James W. Wagner
When the Board of Trustees announced on July 30, 2003, the appointment of Emory’s nineteenth president, it took some hearers a moment to register that the new president was an engineer. James W. Wagner, an award-winning teacher and scientist, earned his bachelor’s degree in electrical engineering in 1975 from the University of Delaware and a master’s degree in clinical engineering in 1978 from The Johns Hopkins University School of Medicine. In 1984, he completed his Ph.D. degree in materials science and engineering from Johns Hopkins.
While the absence of an engineering program at Emory might have made an engineer a curious pick to assume the University’s presidency, the choice of Jim Wagner in particular made sense on many levels. Before assuming office on September 1, 2003, he had served as dean, provost, and interim president of Case Western Reserve University, following a distinguished tenure on the faculty of The Johns Hopkins University. He thus knew the academy intimately at every level.
Throughout his administrative career, Dr. Wagner has worked closely with faculty, students, alumni, and staff to enhance the undergraduate educational experience, grow research, and foster more effective partnership between the academy and local institutions, including government and industry. Out of a firm devotion to the ancient university mission of liberal education—which he defines as mastering a discipline and developing a thirst for new knowledge—Dr. Wagner has been able to forge collaborations among a diverse array of schools and programs, ranging from the arts and sciences to the professional schools. He also had gained significant experience in raising funds from private philanthropic sources. All of these notes resonated with the priorities of the institution in 2003.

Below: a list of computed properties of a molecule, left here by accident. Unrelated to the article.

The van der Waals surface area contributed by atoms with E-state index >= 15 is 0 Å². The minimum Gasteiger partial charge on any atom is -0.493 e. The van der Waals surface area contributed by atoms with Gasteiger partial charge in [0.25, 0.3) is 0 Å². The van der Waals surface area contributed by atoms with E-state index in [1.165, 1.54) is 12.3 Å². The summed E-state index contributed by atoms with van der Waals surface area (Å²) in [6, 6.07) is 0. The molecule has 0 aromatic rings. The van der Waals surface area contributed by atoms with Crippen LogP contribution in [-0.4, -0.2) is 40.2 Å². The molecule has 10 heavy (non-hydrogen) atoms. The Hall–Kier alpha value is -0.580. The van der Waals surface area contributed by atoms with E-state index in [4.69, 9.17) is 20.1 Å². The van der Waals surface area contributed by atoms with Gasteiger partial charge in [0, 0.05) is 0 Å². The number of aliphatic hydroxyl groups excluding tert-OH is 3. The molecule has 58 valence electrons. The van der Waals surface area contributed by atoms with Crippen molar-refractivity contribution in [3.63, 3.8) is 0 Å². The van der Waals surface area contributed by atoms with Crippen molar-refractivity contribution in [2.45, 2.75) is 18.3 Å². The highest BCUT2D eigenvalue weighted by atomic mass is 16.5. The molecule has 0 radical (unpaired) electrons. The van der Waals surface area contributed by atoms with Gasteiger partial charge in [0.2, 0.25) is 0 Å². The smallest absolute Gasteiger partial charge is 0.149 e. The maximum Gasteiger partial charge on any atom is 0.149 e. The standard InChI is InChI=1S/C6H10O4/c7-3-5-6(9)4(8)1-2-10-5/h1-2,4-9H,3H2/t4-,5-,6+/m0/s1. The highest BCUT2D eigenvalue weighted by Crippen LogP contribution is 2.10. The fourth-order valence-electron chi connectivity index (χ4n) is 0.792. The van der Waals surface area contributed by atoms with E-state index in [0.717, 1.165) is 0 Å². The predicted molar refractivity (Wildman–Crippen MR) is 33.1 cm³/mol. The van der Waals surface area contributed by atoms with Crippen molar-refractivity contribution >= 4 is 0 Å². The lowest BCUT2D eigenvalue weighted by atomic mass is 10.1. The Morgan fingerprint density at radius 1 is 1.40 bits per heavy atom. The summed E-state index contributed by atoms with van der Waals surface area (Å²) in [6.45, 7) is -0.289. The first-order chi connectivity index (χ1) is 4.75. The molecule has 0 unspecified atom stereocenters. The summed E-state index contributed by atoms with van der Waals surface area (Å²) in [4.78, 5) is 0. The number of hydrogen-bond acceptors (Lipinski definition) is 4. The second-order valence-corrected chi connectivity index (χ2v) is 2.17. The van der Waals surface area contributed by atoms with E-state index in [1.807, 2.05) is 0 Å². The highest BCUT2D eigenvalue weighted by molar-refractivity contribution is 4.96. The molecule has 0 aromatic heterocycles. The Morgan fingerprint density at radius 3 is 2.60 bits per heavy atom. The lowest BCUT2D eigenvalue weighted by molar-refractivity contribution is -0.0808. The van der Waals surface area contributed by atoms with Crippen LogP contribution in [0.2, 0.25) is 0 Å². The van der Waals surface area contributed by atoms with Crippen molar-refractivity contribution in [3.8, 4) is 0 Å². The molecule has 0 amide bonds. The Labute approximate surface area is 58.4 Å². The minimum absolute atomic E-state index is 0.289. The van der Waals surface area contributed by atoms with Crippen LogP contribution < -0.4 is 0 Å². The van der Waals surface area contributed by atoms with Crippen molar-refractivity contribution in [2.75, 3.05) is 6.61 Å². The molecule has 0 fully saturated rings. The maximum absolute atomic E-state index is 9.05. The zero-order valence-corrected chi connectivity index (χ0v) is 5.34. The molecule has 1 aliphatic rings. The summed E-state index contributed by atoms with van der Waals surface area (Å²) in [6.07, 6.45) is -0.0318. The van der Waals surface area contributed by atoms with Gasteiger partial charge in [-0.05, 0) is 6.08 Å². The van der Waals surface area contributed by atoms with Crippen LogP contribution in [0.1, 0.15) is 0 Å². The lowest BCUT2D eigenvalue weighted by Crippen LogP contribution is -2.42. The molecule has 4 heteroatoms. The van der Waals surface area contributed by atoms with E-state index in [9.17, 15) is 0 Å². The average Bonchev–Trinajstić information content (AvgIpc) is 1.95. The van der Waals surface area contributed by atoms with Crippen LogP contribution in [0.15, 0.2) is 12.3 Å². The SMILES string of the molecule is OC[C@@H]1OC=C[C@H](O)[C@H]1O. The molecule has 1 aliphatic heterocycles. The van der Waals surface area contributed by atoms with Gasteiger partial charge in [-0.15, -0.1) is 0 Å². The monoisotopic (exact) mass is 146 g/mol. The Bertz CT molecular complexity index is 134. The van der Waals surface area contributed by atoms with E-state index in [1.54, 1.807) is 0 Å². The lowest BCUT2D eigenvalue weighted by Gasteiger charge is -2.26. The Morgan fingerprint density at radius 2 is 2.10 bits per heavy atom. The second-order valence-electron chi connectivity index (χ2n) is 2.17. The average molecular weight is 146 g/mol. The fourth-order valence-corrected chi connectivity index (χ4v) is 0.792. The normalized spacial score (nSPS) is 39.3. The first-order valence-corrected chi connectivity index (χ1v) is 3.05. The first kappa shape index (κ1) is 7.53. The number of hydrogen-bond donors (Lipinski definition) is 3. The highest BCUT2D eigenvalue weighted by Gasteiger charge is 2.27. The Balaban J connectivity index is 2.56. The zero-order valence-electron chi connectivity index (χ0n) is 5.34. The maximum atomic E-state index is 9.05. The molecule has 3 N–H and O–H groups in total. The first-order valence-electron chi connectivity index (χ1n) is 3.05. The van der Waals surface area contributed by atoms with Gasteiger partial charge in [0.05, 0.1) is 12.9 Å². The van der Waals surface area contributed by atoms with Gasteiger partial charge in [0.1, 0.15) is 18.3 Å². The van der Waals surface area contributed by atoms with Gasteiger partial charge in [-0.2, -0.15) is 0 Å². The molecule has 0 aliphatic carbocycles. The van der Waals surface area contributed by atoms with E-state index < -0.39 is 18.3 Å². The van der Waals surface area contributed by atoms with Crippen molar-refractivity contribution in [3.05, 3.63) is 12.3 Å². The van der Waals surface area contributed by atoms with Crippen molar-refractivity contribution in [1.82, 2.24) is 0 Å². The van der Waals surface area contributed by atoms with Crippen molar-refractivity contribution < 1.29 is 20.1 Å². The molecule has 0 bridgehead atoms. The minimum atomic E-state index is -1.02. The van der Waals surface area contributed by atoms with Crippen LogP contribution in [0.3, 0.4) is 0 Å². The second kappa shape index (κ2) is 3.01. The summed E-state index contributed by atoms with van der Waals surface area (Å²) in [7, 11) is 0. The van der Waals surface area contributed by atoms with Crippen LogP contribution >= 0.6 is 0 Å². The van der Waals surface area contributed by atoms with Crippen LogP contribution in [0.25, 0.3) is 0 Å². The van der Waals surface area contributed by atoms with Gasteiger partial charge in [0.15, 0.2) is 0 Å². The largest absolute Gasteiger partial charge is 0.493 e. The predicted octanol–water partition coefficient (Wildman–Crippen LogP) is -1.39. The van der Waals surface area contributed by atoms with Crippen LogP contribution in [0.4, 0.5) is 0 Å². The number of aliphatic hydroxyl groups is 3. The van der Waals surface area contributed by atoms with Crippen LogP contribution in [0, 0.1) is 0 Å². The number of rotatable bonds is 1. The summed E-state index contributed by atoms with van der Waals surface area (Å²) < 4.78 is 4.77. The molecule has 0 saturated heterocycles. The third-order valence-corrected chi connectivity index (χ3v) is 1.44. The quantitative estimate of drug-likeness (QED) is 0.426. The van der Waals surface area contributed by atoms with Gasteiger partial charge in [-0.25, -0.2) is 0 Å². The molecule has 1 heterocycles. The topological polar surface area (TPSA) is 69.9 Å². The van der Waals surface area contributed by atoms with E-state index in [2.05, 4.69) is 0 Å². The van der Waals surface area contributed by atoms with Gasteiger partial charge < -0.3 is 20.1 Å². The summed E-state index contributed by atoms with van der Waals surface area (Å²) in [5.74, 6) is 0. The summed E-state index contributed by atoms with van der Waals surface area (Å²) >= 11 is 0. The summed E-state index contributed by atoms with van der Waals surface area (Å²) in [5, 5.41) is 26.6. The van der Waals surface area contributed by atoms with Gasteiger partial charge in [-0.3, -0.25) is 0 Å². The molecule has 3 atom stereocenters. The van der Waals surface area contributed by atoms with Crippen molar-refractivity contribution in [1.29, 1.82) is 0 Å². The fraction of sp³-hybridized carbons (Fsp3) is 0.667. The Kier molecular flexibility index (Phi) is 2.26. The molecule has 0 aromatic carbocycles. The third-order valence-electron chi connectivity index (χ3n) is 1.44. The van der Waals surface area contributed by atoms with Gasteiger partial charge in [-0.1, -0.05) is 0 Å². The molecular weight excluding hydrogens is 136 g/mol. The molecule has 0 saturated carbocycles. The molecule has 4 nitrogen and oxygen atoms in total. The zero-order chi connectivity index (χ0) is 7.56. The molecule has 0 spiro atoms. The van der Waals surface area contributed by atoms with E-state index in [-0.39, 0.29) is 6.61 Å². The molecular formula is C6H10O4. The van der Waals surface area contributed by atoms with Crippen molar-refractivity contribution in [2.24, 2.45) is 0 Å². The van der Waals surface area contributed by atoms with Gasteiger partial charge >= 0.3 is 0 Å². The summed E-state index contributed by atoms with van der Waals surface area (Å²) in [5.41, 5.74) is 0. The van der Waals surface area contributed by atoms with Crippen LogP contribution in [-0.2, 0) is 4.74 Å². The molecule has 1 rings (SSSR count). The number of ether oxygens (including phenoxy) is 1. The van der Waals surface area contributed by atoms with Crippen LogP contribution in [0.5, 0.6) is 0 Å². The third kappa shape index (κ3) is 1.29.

As one of his first steps, President Wagner set in motion a campus-wide initiative to develop a clear vision statement intended to serve as the polestar for Emory’s development over the next decade. Having achieved widespread and deep participation in this effort, he searched for and appointed a new provost and a new senior vice president for development and University relations to complete his leadership team. With those persons in place, the University launched a year-long to serve as strategic-planning process the basis for a comprehensive financial campaign, which would begin in September 2005.
Along the way, the President won high marks for rolling up his sleeves and engaging very deeply with faculty, staff, and students—occasionally rehearsing with student a capella groups (he’s a former barbershop singer himself), regularly meeting with faculty leadership and departments on matters of intense controversy, and winning approval for his openness to the concerns of faculty and staff.
Reviving an Emory tradition, President Wagner has delivered the address at each of the baccalaureate services for graduating College seniors since his arrival at Emory. An elder in the Presbyterian church (in which his wife, Debbie, is a seasoned professional Christian educator), he found particularly attractive Emory’s blend of rigorous intellectual inquiry and ethical engagement.
Source: Gary S. Hauk, PhD